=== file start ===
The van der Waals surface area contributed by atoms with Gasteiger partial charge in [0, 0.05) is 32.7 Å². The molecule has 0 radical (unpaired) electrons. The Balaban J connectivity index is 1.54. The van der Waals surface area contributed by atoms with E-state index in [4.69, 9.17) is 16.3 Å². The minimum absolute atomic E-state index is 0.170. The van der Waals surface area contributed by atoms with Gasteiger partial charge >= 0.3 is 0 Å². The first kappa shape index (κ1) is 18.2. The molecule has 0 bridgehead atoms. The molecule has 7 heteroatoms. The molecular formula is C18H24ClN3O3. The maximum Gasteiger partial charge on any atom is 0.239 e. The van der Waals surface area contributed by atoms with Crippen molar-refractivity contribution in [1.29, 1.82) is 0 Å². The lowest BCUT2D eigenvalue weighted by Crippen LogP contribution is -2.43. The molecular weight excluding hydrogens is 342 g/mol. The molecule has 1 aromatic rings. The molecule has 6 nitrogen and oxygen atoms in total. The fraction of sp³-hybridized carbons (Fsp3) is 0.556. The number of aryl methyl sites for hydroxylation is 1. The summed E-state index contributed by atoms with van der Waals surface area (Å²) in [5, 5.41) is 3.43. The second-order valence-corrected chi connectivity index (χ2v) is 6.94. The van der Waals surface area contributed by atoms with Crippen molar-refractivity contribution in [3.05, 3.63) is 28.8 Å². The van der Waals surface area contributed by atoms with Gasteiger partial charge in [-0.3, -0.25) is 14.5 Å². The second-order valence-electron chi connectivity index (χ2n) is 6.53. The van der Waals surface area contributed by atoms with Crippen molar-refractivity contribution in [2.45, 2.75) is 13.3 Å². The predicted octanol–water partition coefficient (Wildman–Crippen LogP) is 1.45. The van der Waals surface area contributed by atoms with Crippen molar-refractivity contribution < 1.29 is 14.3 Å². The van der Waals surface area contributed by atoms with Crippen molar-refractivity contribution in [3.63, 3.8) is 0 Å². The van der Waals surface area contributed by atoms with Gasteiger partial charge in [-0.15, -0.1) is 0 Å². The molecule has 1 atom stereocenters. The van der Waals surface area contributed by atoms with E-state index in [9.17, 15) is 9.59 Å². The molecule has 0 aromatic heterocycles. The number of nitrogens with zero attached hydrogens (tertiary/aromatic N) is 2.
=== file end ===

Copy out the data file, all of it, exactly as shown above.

The van der Waals surface area contributed by atoms with Gasteiger partial charge in [0, 0.05) is 32.7 Å². The molecule has 0 radical (unpaired) electrons. The Balaban J connectivity index is 1.54. The van der Waals surface area contributed by atoms with E-state index in [4.69, 9.17) is 16.3 Å². The minimum absolute atomic E-state index is 0.170. The van der Waals surface area contributed by atoms with Gasteiger partial charge >= 0.3 is 0 Å². The first kappa shape index (κ1) is 18.2. The molecule has 0 bridgehead atoms. The molecule has 7 heteroatoms. The molecular formula is C18H24ClN3O3. The maximum Gasteiger partial charge on any atom is 0.239 e. The van der Waals surface area contributed by atoms with Crippen molar-refractivity contribution in [1.29, 1.82) is 0 Å². The lowest BCUT2D eigenvalue weighted by Crippen LogP contribution is -2.43. The molecular weight excluding hydrogens is 342 g/mol. The molecule has 1 aromatic rings. The molecule has 6 nitrogen and oxygen atoms in total. The fraction of sp³-hybridized carbons (Fsp3) is 0.556. The number of aryl methyl sites for hydroxylation is 1. The summed E-state index contributed by atoms with van der Waals surface area (Å²) in [5, 5.41) is 3.43. The second-order valence-corrected chi connectivity index (χ2v) is 6.94. The van der Waals surface area contributed by atoms with Crippen molar-refractivity contribution in [3.05, 3.63) is 28.8 Å². The van der Waals surface area contributed by atoms with Gasteiger partial charge in [-0.3, -0.25) is 14.5 Å². The second-order valence-electron chi connectivity index (χ2n) is 6.53. The van der Waals surface area contributed by atoms with Crippen molar-refractivity contribution in [2.45, 2.75) is 13.3 Å². The predicted octanol–water partition coefficient (Wildman–Crippen LogP) is 1.45. The van der Waals surface area contributed by atoms with Crippen molar-refractivity contribution < 1.29 is 14.3 Å². The van der Waals surface area contributed by atoms with Crippen molar-refractivity contribution in [3.63, 3.8) is 0 Å². The van der Waals surface area contributed by atoms with Gasteiger partial charge in [-0.15, -0.1) is 0 Å². The molecule has 1 atom stereocenters. The van der Waals surface area contributed by atoms with E-state index in [9.17, 15) is 9.59 Å². The molecule has 0 aromatic heterocycles. The number of nitrogens with zero attached hydrogens (tertiary/aromatic N) is 2.